Land Rover Defender (1990–2016)

What's good

The Land Rover Defender remains the most capable and agile off-road machine you can buy, reaching the remotest areas with ease.

The latest 2.2-litre turbodiesel engine is smooth and punchy, and it offers the best economy and emissions ever seen in a Defender. It also comes with a much improved six-speed manual gearbox.

The diversity and vast configuration possible with the Defender mean it has something for almost every need and user who wants to get off the beaten track.

Iconic statues and a loyal following of used buyers means the Defender retains its resale value like no other utility vehicle.

What's bad

Do not under any circumstances think the Defender will be comfortable, quiet or refined for on-road driving. The handling is best described as sufficient, while the ride is better suited to forest tracks than city streets.

Load space in the Defender is useful, but it’s not as generous as in most of the competition, especially due to wheelarch intrusion.

The driving position in the Defender may have earned the vehicle some of its iconic status, but the fact is it’s just plain cramped and uncomfortable in this day and age.

On 2011 models the battery protection system comes on frequently and when the engine is not running it results in a shut down of electrics. So if you want to use a system, for example the fuel burning heater before you get into the cabin, you can't because the system will shut it down to preserve the low battery.

Reports of crankshaft, gearbox and transfer case misalignment and failed wheel bearings.

TD5 Oil pump prone to sprocket failure and without oil pressurer engine self-destructs.

Check for oil in coolant or loss of coolant. By 2007 cracked cylinder heads were becoming a very common problem on TD5s. So much so that the supply of replacement heads became used up.

Military Land Rovers were fitted with leather gaiters over the chrome swivels at the ends of the front axle. This becomes impregnated with oil and helps to protect the ball. If they become badly pitted it is possible to buy a new ball and full repair kit for about £70 each side.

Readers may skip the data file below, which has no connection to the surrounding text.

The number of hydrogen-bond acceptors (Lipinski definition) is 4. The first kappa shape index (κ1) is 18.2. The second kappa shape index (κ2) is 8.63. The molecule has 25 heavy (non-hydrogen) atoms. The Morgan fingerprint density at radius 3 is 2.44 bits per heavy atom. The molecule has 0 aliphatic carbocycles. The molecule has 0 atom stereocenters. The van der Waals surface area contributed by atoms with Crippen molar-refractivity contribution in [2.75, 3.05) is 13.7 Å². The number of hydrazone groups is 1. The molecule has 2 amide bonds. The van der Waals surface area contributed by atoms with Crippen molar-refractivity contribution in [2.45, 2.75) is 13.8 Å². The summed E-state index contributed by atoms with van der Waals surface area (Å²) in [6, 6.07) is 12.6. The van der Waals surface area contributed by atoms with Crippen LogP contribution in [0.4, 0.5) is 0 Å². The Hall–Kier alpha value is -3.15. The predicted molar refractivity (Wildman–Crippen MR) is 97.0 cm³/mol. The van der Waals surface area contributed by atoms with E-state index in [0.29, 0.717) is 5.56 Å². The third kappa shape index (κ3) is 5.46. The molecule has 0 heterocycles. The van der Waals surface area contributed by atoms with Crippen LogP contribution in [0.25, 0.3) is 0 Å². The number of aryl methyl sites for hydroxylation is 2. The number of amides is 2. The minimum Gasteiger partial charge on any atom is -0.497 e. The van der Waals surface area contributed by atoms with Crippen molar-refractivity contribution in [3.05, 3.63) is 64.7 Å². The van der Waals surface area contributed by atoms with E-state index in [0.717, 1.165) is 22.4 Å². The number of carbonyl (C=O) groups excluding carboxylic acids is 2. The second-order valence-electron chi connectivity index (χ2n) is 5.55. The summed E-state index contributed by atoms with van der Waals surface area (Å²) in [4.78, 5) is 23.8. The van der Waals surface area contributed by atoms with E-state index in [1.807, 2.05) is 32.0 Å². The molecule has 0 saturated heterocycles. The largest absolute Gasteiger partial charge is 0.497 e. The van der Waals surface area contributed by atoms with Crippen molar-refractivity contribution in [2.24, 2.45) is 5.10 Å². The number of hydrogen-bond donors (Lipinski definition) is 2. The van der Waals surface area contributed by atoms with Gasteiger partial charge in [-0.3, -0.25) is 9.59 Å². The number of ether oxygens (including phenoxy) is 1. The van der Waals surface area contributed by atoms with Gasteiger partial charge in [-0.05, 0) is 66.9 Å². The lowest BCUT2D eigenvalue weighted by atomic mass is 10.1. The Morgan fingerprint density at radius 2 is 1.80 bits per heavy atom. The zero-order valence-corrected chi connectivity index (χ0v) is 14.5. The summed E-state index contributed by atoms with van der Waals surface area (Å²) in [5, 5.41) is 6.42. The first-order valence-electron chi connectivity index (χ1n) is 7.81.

Stick to OEM (Girling) brake and clutch parts. 'Pattern' versions of these parts are often poor quality and frequently fail.

Old 2.25-litre petrol engine needs hardened valve seats or a lead replacement additive in the petrol. Later 2.5 engine does not, and many owners replace 2.25 with 2.5 engine.

Recall 19-03-2002: VINs XA200000 to 1A299999 recalled because spurious signal may affect ABS electronics. Because throttle cable may have been damaged during vehicle assembly and because parking brake lever may operate inconsistently.

Recall 22-04-2002: 13,925 Defenders XA159961 to 1A617058 recalled because front left hand brake hose may rub on tyre leading to fluid leak.

Recall 02-05-2002: 13,000 Defenders built September 1998 to April 2001 recalled to check condition of front brake hoses which can chafe on suspension struts. Chafed pipes to be replaced.

Recall 06-03-2004: 272,000 Discovery and Defender models built from October 1998 recalled for checks and repairs to their anti-lock braking systems. Land Rover has found that a potential leak in the system could reduce braking efficiency or even lead to complete failure.

Recall 04-12-2009: Parking brake can become ineffective due to oil contamination of the brake linings from leaking transfer ’box output shaft seal.

Recall 04-04-2011: Parking brake can become ineffective due to oil contamination of the brake linings from leaking transfer ’box output shaft seal.

Recall 08-08-2012: Seat belt mounting may become loose due to the bolts being contaminated during manufacture.

What does a Land Rover Defender (1990 – 2016) cost?